I’M FINISHED WITH IT!

You can’t forgive without loving. And I don’t mean sentimentality. I don’t mean mush. I mean having enough courage to stand up and say, “I forgive. I’m finished with it.” ~ Maya Angelou

The reason I love this quote is because it both embodies what love truly is and the real benefactor from forgiveness.

Ms. Angelou got it right. Love isn’t sentimentality or mushy feelings. It is respecting, valuing, and honoring. It is doing the right thing even if it is hard or goes unnoticed.

Dovetail that with forgiveness. I used to think forgiveness was to benefit the offender. This understanding of forgiveness made it hard  for me to forgive because I didn’t feel that person deserved to be forgiven. I felt like I was giving that person a pass. It was the same to me as saying, “What you did was okay, you are not to blame.”

However, now I realize forgiveness is for me. It is for me to be free. I needed to respect, value, and honor, myself! And I couldn’t do that while holding a grudge, wanting justice, and wanting that person to suffer as I had. Just as Maya Angelou said, I had to say, I forgive. I’m letting it go from myself. I’M FINISHED WITH IT! And I did.

That said, for a couple of years the person and the offense replayed in my mind and I had to remind myself, I’m finished with it. After a while, it no longer played in my mind.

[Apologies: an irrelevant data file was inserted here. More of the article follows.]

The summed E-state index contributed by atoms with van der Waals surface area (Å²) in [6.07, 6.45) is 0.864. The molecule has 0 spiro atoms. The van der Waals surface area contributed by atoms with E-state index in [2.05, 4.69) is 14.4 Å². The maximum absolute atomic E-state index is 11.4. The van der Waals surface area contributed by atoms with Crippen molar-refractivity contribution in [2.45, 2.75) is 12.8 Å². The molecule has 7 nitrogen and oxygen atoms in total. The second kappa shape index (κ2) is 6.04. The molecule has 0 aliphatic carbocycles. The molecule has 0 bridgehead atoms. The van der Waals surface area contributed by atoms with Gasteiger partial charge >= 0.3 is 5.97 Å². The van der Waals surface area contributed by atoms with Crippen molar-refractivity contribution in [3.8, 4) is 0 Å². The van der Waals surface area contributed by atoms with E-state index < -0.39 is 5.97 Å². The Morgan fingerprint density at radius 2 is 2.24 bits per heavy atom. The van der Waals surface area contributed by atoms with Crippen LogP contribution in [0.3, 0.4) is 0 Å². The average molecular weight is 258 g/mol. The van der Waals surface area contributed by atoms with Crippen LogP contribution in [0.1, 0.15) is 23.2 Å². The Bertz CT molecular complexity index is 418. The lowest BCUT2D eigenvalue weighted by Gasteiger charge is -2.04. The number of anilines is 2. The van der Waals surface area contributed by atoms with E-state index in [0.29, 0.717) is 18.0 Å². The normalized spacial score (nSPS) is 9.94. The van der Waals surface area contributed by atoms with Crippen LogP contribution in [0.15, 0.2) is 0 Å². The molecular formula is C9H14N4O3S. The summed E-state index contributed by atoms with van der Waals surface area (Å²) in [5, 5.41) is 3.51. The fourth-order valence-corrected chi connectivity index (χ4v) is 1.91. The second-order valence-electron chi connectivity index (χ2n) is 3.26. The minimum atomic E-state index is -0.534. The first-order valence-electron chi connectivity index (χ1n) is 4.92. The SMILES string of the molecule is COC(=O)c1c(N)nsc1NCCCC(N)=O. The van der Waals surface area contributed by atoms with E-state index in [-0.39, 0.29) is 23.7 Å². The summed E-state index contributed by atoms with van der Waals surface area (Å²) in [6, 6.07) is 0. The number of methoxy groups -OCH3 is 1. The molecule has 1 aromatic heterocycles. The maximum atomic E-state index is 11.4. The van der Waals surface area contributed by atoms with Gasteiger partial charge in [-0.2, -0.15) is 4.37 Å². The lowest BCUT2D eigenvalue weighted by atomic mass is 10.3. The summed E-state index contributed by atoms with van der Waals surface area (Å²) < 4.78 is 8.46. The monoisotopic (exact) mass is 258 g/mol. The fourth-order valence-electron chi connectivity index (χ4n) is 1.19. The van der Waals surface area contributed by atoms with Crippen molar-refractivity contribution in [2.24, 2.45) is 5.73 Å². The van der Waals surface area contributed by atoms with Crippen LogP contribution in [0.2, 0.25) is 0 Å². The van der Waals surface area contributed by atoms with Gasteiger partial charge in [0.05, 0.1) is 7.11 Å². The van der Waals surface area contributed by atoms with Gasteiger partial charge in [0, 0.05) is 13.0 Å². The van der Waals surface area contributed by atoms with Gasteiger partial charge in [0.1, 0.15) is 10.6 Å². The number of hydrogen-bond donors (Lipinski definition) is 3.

I’m free! DSC_0025-9

FINDING FREEDOM IN FORGIVING

“To forgive is to set a prisoner free and discover that the prisoner was you.”~ Lewis B Smedes

 As a child, I always heard the phrase, “Forgive and Forget.” As an adult, I learned that forgetting is physically impossible. Our brains are not designed to forget. So what do we do? Live in the prison of our bitterness and anger? Draw others into our prison so they too can suffer?

No. Even though our human design makes it impossible to forget, forgiveness is possible. It involves our Mind – how we think about the offense, our Will – the choice we make, and our Emotion – controlling our reaction.

Most of us have been offended, cheated, treated unfairly, rejected, abandoned. Some of us have been heinously abused and feel the right to hold our attacker in un-forgiveness and hate.

For the next few posts we will explore forgiveness. Today I want to say what it is and what it is not.

Forgiveness is releasing the offense. Holding on to anger and bitterness is like squeezing a fist full of stinging nettles. It hurts and yet we hang on. We look at our hand and cry because it hurts and we hate it, but still we refuse to open our hand and throw them from us. But in order to heal, we must. Even after we throw the offenses (nettles) away, our hand still has wounds, it still bleeds, but the process of healing can now begin.

Forgiveness is not saying the offense was justified! If someone has hurt you, to forgive the person is not giving him or her a pass. By forgiving we are not admitting that person had the right to hurt us. We are not saying it was okay.

To release an offense is to release ourselves from that person, from our own personal prison, and to grow. It will give us perspective and empower us to help others.

Are you holding onto stinging nettles? Will you let today be the beginning of your healing?